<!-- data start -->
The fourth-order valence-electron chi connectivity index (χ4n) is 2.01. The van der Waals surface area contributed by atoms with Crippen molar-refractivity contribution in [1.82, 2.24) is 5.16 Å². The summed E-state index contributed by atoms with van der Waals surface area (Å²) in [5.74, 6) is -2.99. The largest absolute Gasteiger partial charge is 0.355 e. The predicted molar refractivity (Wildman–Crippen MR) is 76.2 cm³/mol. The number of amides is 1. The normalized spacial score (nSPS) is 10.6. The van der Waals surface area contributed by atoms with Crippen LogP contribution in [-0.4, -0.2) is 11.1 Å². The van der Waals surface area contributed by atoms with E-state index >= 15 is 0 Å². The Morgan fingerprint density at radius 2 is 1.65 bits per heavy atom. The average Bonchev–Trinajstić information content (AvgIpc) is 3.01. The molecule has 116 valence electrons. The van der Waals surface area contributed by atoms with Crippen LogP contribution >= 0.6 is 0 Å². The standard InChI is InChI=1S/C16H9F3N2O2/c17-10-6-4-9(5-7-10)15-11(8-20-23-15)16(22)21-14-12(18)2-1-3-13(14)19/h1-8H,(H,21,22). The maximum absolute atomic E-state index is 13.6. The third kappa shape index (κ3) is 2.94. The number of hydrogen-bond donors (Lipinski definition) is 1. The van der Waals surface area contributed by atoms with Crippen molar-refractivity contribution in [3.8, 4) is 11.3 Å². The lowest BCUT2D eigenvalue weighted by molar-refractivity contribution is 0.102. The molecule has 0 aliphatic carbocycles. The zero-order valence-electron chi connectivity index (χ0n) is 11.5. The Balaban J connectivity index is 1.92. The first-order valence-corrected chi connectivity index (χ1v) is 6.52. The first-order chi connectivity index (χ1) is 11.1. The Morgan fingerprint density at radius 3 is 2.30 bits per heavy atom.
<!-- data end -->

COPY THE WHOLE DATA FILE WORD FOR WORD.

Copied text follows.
The fourth-order valence-electron chi connectivity index (χ4n) is 2.01. The van der Waals surface area contributed by atoms with Crippen molar-refractivity contribution in [1.82, 2.24) is 5.16 Å². The summed E-state index contributed by atoms with van der Waals surface area (Å²) in [5.74, 6) is -2.99. The largest absolute Gasteiger partial charge is 0.355 e. The predicted molar refractivity (Wildman–Crippen MR) is 76.2 cm³/mol. The number of amides is 1. The normalized spacial score (nSPS) is 10.6. The van der Waals surface area contributed by atoms with Crippen LogP contribution in [-0.4, -0.2) is 11.1 Å². The van der Waals surface area contributed by atoms with E-state index >= 15 is 0 Å². The Morgan fingerprint density at radius 2 is 1.65 bits per heavy atom. The average Bonchev–Trinajstić information content (AvgIpc) is 3.01. The molecule has 116 valence electrons. The van der Waals surface area contributed by atoms with Crippen LogP contribution >= 0.6 is 0 Å². The standard InChI is InChI=1S/C16H9F3N2O2/c17-10-6-4-9(5-7-10)15-11(8-20-23-15)16(22)21-14-12(18)2-1-3-13(14)19/h1-8H,(H,21,22). The maximum absolute atomic E-state index is 13.6. The third kappa shape index (κ3) is 2.94. The number of hydrogen-bond donors (Lipinski definition) is 1. The van der Waals surface area contributed by atoms with Crippen molar-refractivity contribution in [3.8, 4) is 11.3 Å². The lowest BCUT2D eigenvalue weighted by molar-refractivity contribution is 0.102. The molecule has 0 aliphatic carbocycles. The zero-order valence-electron chi connectivity index (χ0n) is 11.5. The Balaban J connectivity index is 1.92. The first-order valence-corrected chi connectivity index (χ1v) is 6.52. The first-order chi connectivity index (χ1) is 11.1. The Morgan fingerprint density at radius 3 is 2.30 bits per heavy atom.